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An overview of class activities from the class of Fall 2015

Class Activities  Final Projects and Presentations

November 25  December 8:  Homwework 4 * 2
November 25:  1page description of the Final Project due and The choice of the GWAS disease area/paper presentation (using "GuiltbyAssociation" detective metaphors to convey the GWAS study findings)

December 9: GenomeWide Association Studies (GWAS) presentations (2:304:00pm in the SWIG)
Theme: "GuiltbyAssociation"  detective/policelike terminology/metaphors for types of evidence for the "guilt" in the search for genetic determinants of disease
Dilum Aluthge: "TBA (Asthma)"

Alex Constantino: "The Mystery of the Split Mind" (Schizophrenia)
Sam Angelo Crisanto: "Nature vs. Nurture: Tracking Down the Genetic Risk Factors for Obesity"
Daniel Seidman: "Asthma is Like a Box of Chocolates"
Ben Siranosian: "An association so strong it'll stop your heart: Searching for SNPs in atrial fibrillation"
December 17: Noon2:00pm in the SWIG (Special lecture)
What Voting Theory can tell Protein Folding Algorithm Designers?
Hammurabi Mendes (Department of Computer Science, Brown Univeristy)
Abstract: Protein Folding is concerned with the reasons and mechanism behind a protein's tertiary structure. The thermodynamic hypothesis of Anfinsen postulates an universal energy function (UEF) characterizing the tertiary structure, defined consistently across proteins, in terms of their aminoacid sequence. We consider the approach of examining multiple protein structure descriptors in the PDB (Protein Data Bank), and infer individual preferences, biases favoring particular classes of aminoacid interactions in each of them, later aggregating these individual preferences into a global preference. We view the interactions between amino acids as "voting" information, and discuss the viability of a mechanism generating the aggregate global preference  which can potentially give insights into the postulated UEF. Aggregating individual preferences in a global preference is one of the concerns of Social Choice Theory. In 1951, Kenneth Arrow stated his now famous impossibility theorem which defines apparently innocuous properties that functions that aggregate preferences, called social welfare functions, should respect. The theorem shows that these properties, discussed in the following section, were conflicting. Many other concepts, assumptions, and impossibility results followed. In this talk, we consider concepts and impossibility results from voting theory and unveil methodological difficulties for the aggregation mechanism mentioned above. We highlight how key theoretical barriers, already exposed by economists, can be relevant for the development of new methods and algorithms for problems related to protein folding.

December 19: Final Projects Presentations (Noon3:00pm in the SWIG)

Dilum Aluthge: "Towards an InformationTheoretic Measure of Linkage Disequilibrium"
Alex Constantino: "Toward Faster Phasing"
Sam Crisanto: "VariableMemory Algorithms: How far into the past should we look in order to predict the future?"
Daniel Seidman: "Lumbertract: Haplotype Phasing and Identical by Descent Tracts"
Ben Siranosian "From the atomic bomb to aging cells: Applying MCMC and the Metropolis algorithm to chromatin conformation"
Class 23 (December 4)
Heritability and Genetic Heterogeneinty
The Heritability equations
The Search for Meaning in GWAS and the seminal paper of Jon McClellan and MaryClaire King "Genetic Heritability in Human Disease", CEll, Leading Edge Essay, No. 141, April 16, 2010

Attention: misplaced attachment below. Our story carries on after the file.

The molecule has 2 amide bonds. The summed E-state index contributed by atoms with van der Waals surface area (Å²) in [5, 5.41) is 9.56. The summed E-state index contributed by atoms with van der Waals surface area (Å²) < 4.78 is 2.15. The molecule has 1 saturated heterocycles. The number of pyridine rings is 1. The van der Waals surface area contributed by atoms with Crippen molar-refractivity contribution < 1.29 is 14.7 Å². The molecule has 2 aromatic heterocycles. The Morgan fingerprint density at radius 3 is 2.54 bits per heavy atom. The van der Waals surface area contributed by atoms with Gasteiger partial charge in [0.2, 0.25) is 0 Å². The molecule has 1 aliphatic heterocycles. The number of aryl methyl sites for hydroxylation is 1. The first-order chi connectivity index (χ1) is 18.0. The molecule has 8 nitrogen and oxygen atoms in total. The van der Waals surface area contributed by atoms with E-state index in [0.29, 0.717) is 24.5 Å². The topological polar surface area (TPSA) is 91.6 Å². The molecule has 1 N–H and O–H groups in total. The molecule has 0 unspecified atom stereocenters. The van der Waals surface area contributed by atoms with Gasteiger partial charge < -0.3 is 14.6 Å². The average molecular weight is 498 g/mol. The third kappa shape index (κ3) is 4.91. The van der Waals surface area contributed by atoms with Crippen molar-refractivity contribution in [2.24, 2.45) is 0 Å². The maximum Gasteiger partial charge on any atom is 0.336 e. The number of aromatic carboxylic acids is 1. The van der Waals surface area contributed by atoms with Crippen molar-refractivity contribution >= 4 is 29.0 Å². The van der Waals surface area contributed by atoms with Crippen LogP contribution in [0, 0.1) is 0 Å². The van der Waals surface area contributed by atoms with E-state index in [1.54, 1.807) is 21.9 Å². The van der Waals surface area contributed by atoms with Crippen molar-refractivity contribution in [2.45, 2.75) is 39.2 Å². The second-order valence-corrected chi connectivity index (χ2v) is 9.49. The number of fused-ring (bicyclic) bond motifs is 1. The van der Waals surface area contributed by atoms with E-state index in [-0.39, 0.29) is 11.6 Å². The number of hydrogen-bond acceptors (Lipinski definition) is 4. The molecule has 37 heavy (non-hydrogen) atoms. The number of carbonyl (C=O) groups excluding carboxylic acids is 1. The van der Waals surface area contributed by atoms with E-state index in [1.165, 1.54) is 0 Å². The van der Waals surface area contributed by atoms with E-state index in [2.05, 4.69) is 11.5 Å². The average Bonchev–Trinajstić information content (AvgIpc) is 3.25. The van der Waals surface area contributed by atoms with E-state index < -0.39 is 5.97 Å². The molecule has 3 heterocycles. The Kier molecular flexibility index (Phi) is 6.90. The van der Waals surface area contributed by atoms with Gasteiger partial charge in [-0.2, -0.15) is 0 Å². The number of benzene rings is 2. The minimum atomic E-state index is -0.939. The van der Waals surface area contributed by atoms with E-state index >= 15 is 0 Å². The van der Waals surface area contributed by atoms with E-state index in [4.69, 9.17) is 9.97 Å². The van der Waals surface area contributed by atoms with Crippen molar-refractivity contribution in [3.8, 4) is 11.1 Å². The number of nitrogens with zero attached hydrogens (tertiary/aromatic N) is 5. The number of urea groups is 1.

Class 22 (December 2)
The Coalescent and the Coalescent with Recombination: Analytical Theory
Simulating the Coalescent (Kingman);
Simulating the Coalescent with Recombination (Hudson)
Class 21 (November 25)
The Coalescent (continued)
WrightFisher Models Poisson approximation and estimation of the most recent common ancestor (MRCA) population size
The Coalescent with Recombination
Homework 4 available; Due December 8, 2014.
Class 20 (November 20)
The MinichielloDurbin Algorithm (continued)
Shared Tracts in haplotypes
The most casecontrols discriminating Marginal Tree of an ARG
The Coalescent with Recombination
Class 19 (November 18)
The Coalescent
The Ancestral Recombination Graph (ARG) and Marginal Trees
The MinichielloDurbin Algorithm (inferring genealogies having mutations, recombinations and coalescence)
Class 18 (November 13)
The STRUCTURE Algorithm: Independence assumptions (LE and HWE), the Bayesian posterior distribution approach, models withtout admixture and with admixture, the algorithm, using the Law of Large Numbers to sample the space; a short intro to the ProppWilson "coupling from the past"; the Ising Model of ferromagnetism
Class 17 (November 11)
The Metropolis Algorithm; an example the HardCore model of statistical physics; The Law of Large Numbers and Markov Chain Monte Carlo sampling for independent runs and summary statistics
Class 16 (November 6)
Markov Chain Theory: Stationary distributions, the existence and uniqueness theorem on the stationary distributions, the total variation distance, the convergence theorem, reversible Markov Chains, random walks on graphs, Markov Chain Monte Carlo simulations.
Class 15 (November 4)
The Population Substructure Problem  an introduction
The Markov Chains Monte Carlo Method
The STRUCTURE Algorithm of Jonathan Pritchard, Mattew Stephens and Peter Donnelly (2000)
Homework 3 available; Due November 12, 2014.
HW3 will be given tomorrow Friday October 31 midnight instead of Thursday night (forgot my laptop batery during class in the SWIG  apologies). Class 12 on Oct 28 contains materials that are part of homework readings and preparations regarding the "Adopt a Disease/GWAS" and make a class presentation. They materials are available on the class webpage.
Class 14 (October 30)
The LongRange Haplotype Phasing Algorithm  continued (fine scale recombination inference; phasing untyped people; de novo mutations)
The Transmission Disequilibrium Test (TDT)
Herbert Simon's "Hora and Tempus" puzzle: A metaphor about Evolution
Class 13 (October 28)
The LongRange Haplotype Phasing Algorithm
Class 12 (October 23)
GenomeWide Association Studies (GWAS)  Computational Workflows  Rare Variants
Adopt a disease/GWAS  Preparing for a GWAS presentation